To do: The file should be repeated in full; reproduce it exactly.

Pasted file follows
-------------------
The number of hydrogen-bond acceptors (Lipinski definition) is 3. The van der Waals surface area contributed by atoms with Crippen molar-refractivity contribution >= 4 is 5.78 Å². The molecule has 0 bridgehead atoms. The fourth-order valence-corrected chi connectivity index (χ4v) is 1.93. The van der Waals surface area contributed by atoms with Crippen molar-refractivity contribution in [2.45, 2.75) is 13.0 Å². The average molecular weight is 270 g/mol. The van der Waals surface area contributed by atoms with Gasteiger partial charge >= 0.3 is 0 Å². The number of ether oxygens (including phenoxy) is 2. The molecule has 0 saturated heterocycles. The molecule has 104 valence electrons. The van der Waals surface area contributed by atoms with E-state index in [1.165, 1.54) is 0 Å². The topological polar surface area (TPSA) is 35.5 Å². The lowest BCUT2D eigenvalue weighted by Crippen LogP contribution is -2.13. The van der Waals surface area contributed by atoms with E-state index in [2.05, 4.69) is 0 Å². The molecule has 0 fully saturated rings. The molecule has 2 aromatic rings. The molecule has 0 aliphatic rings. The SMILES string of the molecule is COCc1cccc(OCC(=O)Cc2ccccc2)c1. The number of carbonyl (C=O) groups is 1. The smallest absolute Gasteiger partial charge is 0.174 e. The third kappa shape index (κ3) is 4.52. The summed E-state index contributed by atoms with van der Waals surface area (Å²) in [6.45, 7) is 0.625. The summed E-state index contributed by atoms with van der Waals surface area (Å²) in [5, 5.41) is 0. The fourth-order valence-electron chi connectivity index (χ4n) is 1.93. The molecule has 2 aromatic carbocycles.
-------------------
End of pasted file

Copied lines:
The number of hydrogen-bond acceptors (Lipinski definition) is 3. The van der Waals surface area contributed by atoms with Crippen molar-refractivity contribution >= 4 is 5.78 Å². The molecule has 0 bridgehead atoms. The fourth-order valence-corrected chi connectivity index (χ4v) is 1.93. The van der Waals surface area contributed by atoms with Crippen molar-refractivity contribution in [2.45, 2.75) is 13.0 Å². The average molecular weight is 270 g/mol. The van der Waals surface area contributed by atoms with Gasteiger partial charge >= 0.3 is 0 Å². The number of ether oxygens (including phenoxy) is 2. The molecule has 0 saturated heterocycles. The molecule has 104 valence electrons. The van der Waals surface area contributed by atoms with E-state index in [1.165, 1.54) is 0 Å². The topological polar surface area (TPSA) is 35.5 Å². The lowest BCUT2D eigenvalue weighted by Crippen LogP contribution is -2.13. The van der Waals surface area contributed by atoms with E-state index in [2.05, 4.69) is 0 Å². The molecule has 0 fully saturated rings. The molecule has 2 aromatic rings. The molecule has 0 aliphatic rings. The SMILES string of the molecule is COCc1cccc(OCC(=O)Cc2ccccc2)c1. The number of carbonyl (C=O) groups is 1. The smallest absolute Gasteiger partial charge is 0.174 e. The third kappa shape index (κ3) is 4.52. The summed E-state index contributed by atoms with van der Waals surface area (Å²) in [6.45, 7) is 0.625. The summed E-state index contributed by atoms with van der Waals surface area (Å²) in [5, 5.41) is 0. The fourth-order valence-electron chi connectivity index (χ4n) is 1.93. The molecule has 2 aromatic carbocycles.